MB: Out of all your books, was there a scene that you found particularly difficult to write?
MD: I’d say that would be the climactic showdown between Lizzy Ballard, along with her allies, and Tobe Hanrick, the villain of THE IRON RING. It was emotionally difficult because Lizzy, someone I truly love, was at the mercy of my most unrepentantly evil character. I tend to paint the moral make-up of most of my antagonists in shades of gray, but Hanrick needed to be evil through-and-through in order to pose the moral dilemma I needed to set up the conclusion of that trilogy. I needed to make the scene suitably harrowing to convey that dilemma, while also being careful not to step over a line into action that would be traumatic for my readers. I also had a technical challenge of needing to achieve a certain outcome and having each character play a certain part in that outcome in a way that would be in character and satisfying for the reader. I felt that I had walked that tightrope successfully when my fellow Pennsylvania crime novelist Sherry Knowlton wrote in a review that THE IRON RING “peaks with a mind-bending fight scene that you have to read to fully appreciate.”
MB: Let's shift gears for moment and talk about reading. Many writers say that reading is just as important as writing. Do you have a specific genre that you tend to frequent when selecting a book to read?
MD: I tend to read in the suspense / thriller / mystery genres, because I like to keep on top of what other authors in those genres are doing. I just read and loved ORDINARY GRACE by William Kent Krueger—he has an astounding way of evoking a place and time, and I became totally immersed in the world he created. I feel that authors should read beyond their genre as well, not only because it’s fun but also because you never know what you can learn from great works in a different genre. I recently read TIME OFF: A PRACTICAL GUIDE TO BUILDING YOUR REST ETHIC AND FINDING SUCCESS WITHOUT THE STRESS by John Fitch, which offered some valuable reminders to me not to let my writing and publishing work—much as I love it—take over my life.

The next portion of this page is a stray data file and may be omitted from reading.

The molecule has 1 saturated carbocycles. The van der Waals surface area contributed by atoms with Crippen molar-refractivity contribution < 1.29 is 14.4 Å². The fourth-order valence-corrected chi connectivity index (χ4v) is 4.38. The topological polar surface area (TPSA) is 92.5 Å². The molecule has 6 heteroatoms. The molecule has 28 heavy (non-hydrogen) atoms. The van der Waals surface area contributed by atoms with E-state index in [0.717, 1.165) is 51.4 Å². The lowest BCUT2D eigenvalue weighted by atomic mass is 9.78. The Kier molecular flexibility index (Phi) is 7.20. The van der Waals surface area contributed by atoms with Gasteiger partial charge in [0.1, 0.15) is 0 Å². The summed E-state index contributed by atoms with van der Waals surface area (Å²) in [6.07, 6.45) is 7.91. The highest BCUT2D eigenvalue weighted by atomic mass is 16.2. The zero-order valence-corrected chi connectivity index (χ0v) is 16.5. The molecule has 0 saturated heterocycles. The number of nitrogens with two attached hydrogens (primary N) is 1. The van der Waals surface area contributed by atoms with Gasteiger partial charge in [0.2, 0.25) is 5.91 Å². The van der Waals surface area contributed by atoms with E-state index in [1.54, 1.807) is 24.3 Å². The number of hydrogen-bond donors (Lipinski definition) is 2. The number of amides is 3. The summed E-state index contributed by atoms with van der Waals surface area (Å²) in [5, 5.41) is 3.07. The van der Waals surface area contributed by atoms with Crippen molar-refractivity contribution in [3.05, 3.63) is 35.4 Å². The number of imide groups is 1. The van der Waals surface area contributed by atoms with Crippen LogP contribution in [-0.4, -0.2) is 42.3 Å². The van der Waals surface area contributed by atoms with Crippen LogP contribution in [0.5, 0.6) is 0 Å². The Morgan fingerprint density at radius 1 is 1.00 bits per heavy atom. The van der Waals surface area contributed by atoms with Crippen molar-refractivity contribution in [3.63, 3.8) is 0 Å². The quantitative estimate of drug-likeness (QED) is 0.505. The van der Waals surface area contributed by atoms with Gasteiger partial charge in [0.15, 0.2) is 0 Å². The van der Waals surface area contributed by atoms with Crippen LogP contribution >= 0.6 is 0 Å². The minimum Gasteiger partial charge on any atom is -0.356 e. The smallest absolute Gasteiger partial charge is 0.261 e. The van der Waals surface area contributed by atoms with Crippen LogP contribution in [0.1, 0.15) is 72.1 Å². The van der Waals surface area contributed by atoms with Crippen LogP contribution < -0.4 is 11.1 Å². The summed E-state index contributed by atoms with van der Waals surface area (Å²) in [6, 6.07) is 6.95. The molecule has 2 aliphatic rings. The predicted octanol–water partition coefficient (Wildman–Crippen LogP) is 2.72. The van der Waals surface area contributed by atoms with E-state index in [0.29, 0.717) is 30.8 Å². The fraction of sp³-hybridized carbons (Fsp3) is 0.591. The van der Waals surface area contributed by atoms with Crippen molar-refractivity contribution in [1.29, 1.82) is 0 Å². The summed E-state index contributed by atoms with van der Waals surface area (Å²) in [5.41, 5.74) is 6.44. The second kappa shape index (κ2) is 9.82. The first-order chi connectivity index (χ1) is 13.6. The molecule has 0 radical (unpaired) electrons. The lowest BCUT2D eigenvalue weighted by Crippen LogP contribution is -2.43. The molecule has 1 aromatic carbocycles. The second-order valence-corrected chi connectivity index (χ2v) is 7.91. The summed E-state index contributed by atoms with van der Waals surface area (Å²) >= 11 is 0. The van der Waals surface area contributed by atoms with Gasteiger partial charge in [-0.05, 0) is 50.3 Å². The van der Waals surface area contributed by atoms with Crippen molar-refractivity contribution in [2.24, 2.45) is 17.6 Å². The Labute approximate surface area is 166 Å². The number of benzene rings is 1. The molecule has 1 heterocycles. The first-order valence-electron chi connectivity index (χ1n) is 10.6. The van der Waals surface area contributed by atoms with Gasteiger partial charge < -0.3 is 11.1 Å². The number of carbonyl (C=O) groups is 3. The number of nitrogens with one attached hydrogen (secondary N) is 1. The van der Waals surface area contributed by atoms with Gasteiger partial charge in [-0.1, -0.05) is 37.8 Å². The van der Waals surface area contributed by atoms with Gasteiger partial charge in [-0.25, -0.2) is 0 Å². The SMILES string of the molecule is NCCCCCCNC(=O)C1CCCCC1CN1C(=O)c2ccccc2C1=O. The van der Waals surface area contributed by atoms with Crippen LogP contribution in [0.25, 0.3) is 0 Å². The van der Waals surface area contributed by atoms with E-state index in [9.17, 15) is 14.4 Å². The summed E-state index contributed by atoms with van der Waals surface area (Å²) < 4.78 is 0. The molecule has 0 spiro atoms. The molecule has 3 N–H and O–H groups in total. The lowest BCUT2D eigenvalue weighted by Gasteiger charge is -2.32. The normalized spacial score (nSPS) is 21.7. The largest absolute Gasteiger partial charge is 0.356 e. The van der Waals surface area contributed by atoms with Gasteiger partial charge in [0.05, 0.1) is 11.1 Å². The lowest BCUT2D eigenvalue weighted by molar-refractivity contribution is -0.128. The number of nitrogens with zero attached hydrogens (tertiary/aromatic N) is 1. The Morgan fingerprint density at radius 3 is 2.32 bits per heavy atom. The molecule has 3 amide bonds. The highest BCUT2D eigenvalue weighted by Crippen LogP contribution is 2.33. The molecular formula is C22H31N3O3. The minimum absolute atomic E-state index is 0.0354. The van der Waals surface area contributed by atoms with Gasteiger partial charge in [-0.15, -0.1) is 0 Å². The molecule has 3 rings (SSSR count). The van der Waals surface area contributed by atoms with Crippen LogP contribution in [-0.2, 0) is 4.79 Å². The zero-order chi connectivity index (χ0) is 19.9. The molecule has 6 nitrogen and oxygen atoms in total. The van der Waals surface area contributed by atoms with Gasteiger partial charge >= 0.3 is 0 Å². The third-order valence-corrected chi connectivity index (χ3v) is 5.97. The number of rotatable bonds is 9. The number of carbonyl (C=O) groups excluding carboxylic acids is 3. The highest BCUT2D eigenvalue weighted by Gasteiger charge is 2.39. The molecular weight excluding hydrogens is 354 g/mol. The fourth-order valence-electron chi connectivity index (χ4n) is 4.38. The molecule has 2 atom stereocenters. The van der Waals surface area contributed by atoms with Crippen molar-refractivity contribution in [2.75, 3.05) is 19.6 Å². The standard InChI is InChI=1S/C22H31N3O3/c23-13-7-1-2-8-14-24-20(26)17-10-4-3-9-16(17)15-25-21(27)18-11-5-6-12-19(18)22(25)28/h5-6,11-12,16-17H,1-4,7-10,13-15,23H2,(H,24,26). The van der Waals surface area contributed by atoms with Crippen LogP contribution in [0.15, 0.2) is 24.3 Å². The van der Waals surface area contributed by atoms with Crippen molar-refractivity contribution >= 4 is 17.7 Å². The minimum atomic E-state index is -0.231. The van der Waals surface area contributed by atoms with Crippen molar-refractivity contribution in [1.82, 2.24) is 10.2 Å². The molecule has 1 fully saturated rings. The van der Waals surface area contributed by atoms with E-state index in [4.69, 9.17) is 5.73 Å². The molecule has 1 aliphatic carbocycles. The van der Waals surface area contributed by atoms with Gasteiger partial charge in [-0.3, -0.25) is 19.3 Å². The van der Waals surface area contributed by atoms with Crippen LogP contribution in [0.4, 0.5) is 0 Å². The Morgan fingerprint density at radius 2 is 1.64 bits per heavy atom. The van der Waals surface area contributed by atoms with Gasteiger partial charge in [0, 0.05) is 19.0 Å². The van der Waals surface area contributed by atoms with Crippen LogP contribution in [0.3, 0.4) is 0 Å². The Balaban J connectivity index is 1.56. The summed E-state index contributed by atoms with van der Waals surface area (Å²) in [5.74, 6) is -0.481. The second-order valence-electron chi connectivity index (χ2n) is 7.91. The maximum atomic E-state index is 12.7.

MB: What is your favorite under-appreciated novel?
MD: I love THE BRIEF HISTORY OF THE DEAD by Kevin Brockmeier. Its backdrop is a world-wide pandemic—I know, we’re all probably over pandemic stories, but this one is portrayed in a somewhat fantastical way—and alternates between a world inhabited by those who have died but are still remembered by someone who is still alive, and a woman stranded at an Antarctic research station. It is a completely original and fascinating concept. I’d love for anyone who reads it to drop me a note at my website and let me know what you think!
MB: Finally, what can we expect from you in the future? Are you working on any new projects?
MD: I’m working on Ann Kinnear Book 4, which returns to Maine, the setting for Book 2: THE SENSE OF RECKONING. Ann and her sometimes-mentor, sometimes-competitor Garrick Masser are working on a documentary focused on their spirit-sensing abilities. And when a man dies in a fall from a hiking trail and a young woman jumps to her death from Otter Cliffs, Ann needs to contact those victims to find the truth behind their deaths.
Thanks for taking the time to me today. Good luck with THE FALCON AND THE OWL.
To learn more about Matty and her books, you can visit her website at mattydalrymple.com. You can also check out her website about the craft of writing at theindyauthor.com. You can also follow Matty on Facebook at facebook.com/matty.dalrymple, on Twitter at twitter.com/mattydalrymple, and on Instagram at instagram.com/matty.dalrymple.
You can purchase THE FALCON AND THE OWL at these retailers.